Within the RARE project and in order to ensure comprehensive approach to the identified problems, the focus was on the practical performance of the project in the filed with the Roma community. During the pilot, Roma people gain practical skills in private companies, public administration and self-government organizations in areas of: hotel services, working with wood in the forest, accounting, flower sales, waste recycling and treatment, security and guard services.


The prejudices toward Roma people are present among employers but also other non-Roma actors and continual positive promotion and campaign is needed in order to address these issues. Therefore, direct cooperation with local institutions contribute increase of competences and change of negative attitudes among  professionals in these institutions (such is National Employment Service).
The activity of the sensitization campaign is a very important component of the project. For the first time, we applied a slightly different approach, which is that we deliberately wanted to show in a positive way our Roma and Roma women who are unemployed and avoid stereotypical images that are repeated about the Roma. This is the first project through which we have had the opportunity to do this, by presenting role models, promo video, and in particular to show the private sector and private employers a positive picture of the Roma, that these are not only people who only live in the worst poverty but people who have their occupations, interests, potentials.
Use of local institutional mechanisms such are Roma coordinators in municipalities and towns (who are employees of local self-government) contributed better targeting and reach out of unemployed Roma.
The greatest practical success and visible result of the project is the achievement of a change at the individual level in Roma people: this personal change concerns their personal attitude towards themselves and their dreams, wishes and ambitions. Of course, a significant personal change is the increase in the skills, knowledge and vocational competence needed to get a job and a job contract. The most obvious changes are examples of new jobs acquired by project clients. All these positive personal changes have an impact on families, the children of clients and the communities in which successful Roma clients live. Successful Roma become positive models for other members of their communities, especially for Roma youth.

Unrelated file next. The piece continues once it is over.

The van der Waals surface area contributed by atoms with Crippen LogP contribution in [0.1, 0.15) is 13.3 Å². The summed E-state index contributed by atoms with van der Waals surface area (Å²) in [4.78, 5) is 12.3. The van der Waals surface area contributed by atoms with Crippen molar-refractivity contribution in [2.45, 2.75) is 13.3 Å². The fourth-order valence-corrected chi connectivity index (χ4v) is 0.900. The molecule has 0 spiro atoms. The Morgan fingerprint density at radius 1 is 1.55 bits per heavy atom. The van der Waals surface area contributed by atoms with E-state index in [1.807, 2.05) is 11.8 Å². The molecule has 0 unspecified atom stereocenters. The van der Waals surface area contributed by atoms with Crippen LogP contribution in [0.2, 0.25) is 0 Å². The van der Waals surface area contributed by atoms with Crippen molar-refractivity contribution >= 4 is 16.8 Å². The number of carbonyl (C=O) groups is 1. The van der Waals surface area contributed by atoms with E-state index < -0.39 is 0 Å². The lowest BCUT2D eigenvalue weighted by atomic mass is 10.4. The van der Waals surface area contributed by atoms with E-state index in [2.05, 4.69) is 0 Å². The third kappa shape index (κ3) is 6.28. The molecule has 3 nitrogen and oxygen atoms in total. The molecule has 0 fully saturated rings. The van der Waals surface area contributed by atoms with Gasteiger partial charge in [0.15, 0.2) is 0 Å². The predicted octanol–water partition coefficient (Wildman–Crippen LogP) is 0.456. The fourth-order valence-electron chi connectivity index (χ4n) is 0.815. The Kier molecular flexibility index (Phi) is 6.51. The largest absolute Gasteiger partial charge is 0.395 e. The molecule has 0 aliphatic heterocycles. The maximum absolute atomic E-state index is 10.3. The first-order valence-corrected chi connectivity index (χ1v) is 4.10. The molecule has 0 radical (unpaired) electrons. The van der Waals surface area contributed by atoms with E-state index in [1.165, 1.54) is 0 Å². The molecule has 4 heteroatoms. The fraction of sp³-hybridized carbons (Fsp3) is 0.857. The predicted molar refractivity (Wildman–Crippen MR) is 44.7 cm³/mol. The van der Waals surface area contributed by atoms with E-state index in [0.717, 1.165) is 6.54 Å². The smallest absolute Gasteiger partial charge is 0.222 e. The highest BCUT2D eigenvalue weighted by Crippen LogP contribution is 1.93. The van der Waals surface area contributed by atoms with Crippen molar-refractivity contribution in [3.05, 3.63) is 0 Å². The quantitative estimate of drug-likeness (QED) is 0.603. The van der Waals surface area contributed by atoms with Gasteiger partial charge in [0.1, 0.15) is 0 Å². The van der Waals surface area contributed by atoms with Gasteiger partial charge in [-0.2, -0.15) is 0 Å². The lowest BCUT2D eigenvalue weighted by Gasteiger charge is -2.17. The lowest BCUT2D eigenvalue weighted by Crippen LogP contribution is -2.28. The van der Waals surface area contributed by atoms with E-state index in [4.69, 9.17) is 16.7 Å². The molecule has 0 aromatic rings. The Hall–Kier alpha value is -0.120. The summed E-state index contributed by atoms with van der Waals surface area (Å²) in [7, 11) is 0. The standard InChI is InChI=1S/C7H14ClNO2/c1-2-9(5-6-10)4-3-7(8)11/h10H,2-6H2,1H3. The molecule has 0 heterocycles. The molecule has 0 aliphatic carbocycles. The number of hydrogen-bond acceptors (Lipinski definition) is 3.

The project has confirmed that there are no fast, cheap and universal solutions, obversely, the project confirmed, that the long term strategy is necessary in activities that prove to be beneficial and were tested in this project.


As far as can be ascertained, the project appears to have had a positive impact on the economy and on state finances. It also has plausibly contributed to the reductions in long-term unemployment of the hard-to-employ persons, which is the most problematic aspect of the labour market. Moreover, a key strength of the project has been its ability to adapt to identified needs. 


All in all, the approaches and methodologies used can present useful platform for addressing multiple concerns of Roma men and women that are all related and mutually supporting. RARE project tapped close connections between economic (employment), social (access to services), political (discrimination) and institutional (provision of services) spheres that are hindering their full inclusion.



Programme co-funded by European Union funds (ERDF, IPA, ENI)